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Causal association between complement system FHR-5, CTRP9, and breast carcinoma in situ: a Mendelian randomization study

Eur Rev Med Pharmacol Sci. 2024 Mar;28(6):2363-2371. doi: 10.26355/eurrev_202403_35743.


OBJECTIVE: Breast carcinoma in situ accounts for a significant number of newly diagnosed breast cancer cases. However, the cause of this type of cancer is unclear, which has led to debates regarding treatment strategies. A Mendelian randomization (MR) study was conducted to explore whether complement system or complement C1q/tumor necrosis factor-related proteins (CTRPs) are causally associated with breast carcinoma in situ.

MATERIALS AND METHODS: This two-sample multivariable MR study used genome-wide association study (GWAS) data for all complement system factors and CTRPs. Summary-level statistics were obtained from the breast carcinoma in situ GWAS database. The study employed the MR-Egger method, inverse variance weighted (IVW) method, and weighted median method. Additionally, sensitivity analyses, including the MR-Egger intercept, funnel plot, and leave-one-out analysis, were conducted to address uncertainties and enhance the reliability of the findings.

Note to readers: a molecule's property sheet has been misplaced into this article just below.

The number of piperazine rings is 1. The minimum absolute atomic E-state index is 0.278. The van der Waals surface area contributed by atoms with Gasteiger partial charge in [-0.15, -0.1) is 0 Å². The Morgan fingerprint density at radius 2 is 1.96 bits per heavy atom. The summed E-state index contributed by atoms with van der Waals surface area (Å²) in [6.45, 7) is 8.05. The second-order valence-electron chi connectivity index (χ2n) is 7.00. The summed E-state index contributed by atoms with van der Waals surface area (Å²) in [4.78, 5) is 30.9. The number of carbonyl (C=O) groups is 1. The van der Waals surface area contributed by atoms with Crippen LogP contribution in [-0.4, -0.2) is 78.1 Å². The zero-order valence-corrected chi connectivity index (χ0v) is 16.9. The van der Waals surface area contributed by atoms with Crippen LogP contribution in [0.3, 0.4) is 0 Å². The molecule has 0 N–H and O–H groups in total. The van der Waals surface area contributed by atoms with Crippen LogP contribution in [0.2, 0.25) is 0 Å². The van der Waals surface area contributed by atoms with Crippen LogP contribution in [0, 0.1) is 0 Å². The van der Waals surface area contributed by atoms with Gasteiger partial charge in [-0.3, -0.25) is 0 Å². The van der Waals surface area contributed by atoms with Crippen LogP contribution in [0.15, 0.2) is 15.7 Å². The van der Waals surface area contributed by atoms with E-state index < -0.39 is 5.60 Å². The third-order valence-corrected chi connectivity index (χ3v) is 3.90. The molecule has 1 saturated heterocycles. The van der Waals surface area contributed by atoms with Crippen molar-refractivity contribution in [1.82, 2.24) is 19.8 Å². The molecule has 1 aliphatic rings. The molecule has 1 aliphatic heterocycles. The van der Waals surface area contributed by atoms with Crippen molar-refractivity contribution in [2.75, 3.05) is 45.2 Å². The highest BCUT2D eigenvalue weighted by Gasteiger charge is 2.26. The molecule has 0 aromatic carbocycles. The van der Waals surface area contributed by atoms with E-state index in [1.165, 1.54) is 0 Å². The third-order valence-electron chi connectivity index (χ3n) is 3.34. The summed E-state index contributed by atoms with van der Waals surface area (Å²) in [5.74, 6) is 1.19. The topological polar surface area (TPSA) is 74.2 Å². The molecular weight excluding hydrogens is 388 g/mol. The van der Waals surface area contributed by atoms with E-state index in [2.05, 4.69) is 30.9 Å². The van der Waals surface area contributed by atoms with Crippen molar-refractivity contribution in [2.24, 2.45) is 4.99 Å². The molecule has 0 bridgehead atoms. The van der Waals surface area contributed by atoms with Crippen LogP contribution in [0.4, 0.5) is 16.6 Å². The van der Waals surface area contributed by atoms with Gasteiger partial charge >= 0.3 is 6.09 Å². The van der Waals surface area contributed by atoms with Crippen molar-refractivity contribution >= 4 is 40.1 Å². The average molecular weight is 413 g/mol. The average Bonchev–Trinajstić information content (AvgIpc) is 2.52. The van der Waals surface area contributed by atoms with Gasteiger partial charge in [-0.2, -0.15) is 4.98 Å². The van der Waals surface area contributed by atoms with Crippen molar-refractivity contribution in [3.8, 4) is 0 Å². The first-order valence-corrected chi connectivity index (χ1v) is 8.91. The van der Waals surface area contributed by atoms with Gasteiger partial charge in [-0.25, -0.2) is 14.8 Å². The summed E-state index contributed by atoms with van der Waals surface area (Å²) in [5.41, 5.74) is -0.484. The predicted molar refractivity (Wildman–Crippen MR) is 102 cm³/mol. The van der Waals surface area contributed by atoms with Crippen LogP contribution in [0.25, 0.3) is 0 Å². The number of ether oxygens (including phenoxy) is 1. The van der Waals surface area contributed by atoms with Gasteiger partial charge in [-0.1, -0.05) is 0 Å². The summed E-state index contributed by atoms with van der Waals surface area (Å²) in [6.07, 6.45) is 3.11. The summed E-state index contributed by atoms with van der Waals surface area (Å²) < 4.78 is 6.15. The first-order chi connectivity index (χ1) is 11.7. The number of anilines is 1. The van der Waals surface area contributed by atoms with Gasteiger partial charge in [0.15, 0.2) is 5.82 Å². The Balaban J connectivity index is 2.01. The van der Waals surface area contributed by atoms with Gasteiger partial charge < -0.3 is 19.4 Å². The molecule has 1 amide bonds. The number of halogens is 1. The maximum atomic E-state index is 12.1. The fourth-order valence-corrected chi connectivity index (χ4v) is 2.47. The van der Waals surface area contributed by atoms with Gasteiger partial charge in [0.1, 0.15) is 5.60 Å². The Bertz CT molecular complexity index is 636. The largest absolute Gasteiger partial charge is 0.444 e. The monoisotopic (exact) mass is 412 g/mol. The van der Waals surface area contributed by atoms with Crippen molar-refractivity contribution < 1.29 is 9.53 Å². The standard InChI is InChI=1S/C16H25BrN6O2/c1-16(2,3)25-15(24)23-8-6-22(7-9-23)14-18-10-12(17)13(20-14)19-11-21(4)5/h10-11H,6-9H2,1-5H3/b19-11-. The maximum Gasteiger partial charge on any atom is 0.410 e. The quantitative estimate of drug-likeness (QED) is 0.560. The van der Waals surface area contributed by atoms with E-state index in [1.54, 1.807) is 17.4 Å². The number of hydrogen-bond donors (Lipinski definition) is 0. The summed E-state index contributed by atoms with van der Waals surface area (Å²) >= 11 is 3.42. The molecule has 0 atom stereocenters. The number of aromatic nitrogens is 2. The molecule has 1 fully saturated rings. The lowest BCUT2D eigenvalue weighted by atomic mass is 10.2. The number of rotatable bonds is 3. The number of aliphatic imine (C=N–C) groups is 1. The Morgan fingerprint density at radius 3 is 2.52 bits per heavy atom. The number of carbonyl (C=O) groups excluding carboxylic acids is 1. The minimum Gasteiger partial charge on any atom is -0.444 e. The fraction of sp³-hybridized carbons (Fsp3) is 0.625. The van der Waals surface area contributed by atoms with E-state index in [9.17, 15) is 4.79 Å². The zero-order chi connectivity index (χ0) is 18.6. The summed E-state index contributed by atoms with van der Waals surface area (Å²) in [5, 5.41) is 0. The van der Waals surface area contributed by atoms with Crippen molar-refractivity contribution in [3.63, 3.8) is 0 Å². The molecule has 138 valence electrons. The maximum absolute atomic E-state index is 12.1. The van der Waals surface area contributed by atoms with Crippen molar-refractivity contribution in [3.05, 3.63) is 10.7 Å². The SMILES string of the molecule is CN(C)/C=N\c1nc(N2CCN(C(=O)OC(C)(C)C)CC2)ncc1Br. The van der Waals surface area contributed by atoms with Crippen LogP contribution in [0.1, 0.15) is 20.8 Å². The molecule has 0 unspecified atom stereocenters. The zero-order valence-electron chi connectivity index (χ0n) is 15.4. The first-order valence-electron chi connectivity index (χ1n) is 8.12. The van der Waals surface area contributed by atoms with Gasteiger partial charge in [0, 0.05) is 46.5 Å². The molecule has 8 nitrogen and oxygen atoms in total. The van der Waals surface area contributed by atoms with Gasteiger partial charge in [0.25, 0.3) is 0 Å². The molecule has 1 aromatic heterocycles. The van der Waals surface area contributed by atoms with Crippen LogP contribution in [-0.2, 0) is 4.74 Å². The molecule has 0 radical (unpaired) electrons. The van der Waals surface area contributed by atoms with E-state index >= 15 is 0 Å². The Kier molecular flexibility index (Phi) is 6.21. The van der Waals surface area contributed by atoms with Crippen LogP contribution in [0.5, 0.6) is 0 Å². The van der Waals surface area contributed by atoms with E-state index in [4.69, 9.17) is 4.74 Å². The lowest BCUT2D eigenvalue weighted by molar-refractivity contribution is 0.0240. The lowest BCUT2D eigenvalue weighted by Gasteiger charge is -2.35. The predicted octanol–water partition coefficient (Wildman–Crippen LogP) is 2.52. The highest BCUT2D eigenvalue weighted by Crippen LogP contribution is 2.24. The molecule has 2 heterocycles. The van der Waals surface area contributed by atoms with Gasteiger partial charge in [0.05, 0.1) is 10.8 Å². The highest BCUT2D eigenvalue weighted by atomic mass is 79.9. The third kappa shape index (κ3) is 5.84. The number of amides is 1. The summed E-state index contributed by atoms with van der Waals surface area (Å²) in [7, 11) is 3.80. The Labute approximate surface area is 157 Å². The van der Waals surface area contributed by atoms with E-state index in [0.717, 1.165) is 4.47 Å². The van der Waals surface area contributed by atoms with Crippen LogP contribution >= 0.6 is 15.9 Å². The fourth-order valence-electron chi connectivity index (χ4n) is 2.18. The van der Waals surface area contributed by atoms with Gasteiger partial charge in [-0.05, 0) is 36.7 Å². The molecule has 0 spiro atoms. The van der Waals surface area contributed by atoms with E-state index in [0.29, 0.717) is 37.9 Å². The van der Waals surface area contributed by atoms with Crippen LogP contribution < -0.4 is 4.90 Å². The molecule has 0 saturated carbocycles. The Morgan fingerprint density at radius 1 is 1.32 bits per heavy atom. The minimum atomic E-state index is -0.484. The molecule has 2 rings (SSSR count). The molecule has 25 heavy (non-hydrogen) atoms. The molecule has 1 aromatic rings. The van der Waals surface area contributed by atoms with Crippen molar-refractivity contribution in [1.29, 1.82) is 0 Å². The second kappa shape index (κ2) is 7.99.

RESULTS: The study indicated that certain immunomodulatory molecules might increase the risk of breast carcinoma in situ, with consistent results. Specifically, CTRP9 showed a 57.0% increased risk [IVW: odds ratio (OR) 0.570 (0.350, 0.928), p < 0.05], and complement factor H (FH)-related protein 5 (FHR-5) was linked to a 67.2% higher risk [IVW: OR 0.672 (0.477, 0.947), p < 0.05]. However, no associations were found with other molecules, suggesting the relationship between immunomodulatory molecules and cancer may be context-specific.

CONCLUSIONS: This MR study marks the initial identification of a direct link between FHR-5 and CTRP9 and the susceptibility to breast carcinoma in situ. Delving into the roles of immunomodulatory molecules and immune responses within the tumor microenvironment holds considerable importance for the management of breast carcinoma in situ.

PMID:38567599 | DOI:10.26355/eurrev_202403_35743

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